When I read these words I knew I just had to by the book How Do I Love You? This phrase expresses everything I feel for my boys. Since I bought this first book illustrated by Caroline Jayne Church, I became a super fan! I feel like her collection of books about love connect me and my children during story time. More importantly, Cookie and Chocolate Chip both love these sweet simple stories and beautiful illustrations! I think they are perfect Valentine’s Day books!
We are slowly building our collection, some books in French and some books in English. They are the perfect books to read to your toddlers or preschooler. And from experience, I can vouch that these books are also perfect for special needs children! The books might not be Valentine’s Day themed but they are adorable ways to say I love you to your children. 🙂
Without instilling panic, I would like to remind everyone that there are only 10 days left until Christmas! Plant, Love, Grow has beautiful books, journals, e-books and apps that make the perfect holiday gifts! Apart from being great gifts, they are also wonderful teaching tools.
These inspirational stories are the amazing work of Elaheh Bos, the owner, writer and creator of Plant, Love, Grow, who I had the pleasure of interviewing recently.
I never actually sat down and said: This is it, I will start a company that creates resources. I started doing this because my daughter needed tools that I couldn’t find, so I created the tools. People started asking where they could find them, if I had anything else to help their child. Her teacher asked if she could use what I had created with other students and things slowly grew from there. Long before my daughters came along, I knew I was passionate about writing, illustrating, and believed in our innate potential to learn and grow. I have always believed that our job here is to find our voice and share it. When I started creating these tools and seeing their impact on myself and my family, I knew I had found my voice.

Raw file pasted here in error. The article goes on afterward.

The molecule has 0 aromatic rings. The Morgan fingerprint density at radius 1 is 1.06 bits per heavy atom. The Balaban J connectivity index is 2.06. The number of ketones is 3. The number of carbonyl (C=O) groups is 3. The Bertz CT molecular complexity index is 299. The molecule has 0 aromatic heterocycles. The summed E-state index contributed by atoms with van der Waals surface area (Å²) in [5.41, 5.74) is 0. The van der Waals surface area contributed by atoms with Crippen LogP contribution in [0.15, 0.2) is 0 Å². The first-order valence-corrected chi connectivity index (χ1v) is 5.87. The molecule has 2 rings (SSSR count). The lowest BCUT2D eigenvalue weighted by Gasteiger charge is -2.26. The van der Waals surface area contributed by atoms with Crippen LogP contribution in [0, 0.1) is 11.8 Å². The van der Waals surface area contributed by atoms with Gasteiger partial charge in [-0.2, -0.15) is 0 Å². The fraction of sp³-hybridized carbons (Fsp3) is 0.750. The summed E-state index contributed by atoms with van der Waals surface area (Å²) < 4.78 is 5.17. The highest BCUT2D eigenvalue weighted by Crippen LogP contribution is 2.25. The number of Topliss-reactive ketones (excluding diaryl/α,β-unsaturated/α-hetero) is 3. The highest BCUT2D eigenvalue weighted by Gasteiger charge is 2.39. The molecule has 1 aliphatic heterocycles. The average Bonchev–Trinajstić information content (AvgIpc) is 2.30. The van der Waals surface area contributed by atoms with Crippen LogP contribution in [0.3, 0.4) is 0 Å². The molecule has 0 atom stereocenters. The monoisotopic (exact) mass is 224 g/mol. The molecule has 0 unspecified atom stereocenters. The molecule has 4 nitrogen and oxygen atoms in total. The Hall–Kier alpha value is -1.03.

What type of products do you offer?
Plant Love Grow offers books, journals, e-books, apps and a large variety of free downloadable resources. We focus on providing tools that help with the inner development of the child. Issues such as anxiety, anger management, building self-esteem and other aspects of growth. We try hard to create material that is visually appealing and relatable. For them to come to light, our tools must also be practical, realistic, simple to use and must always bring the child back to a happy place of inner potential and personal choice.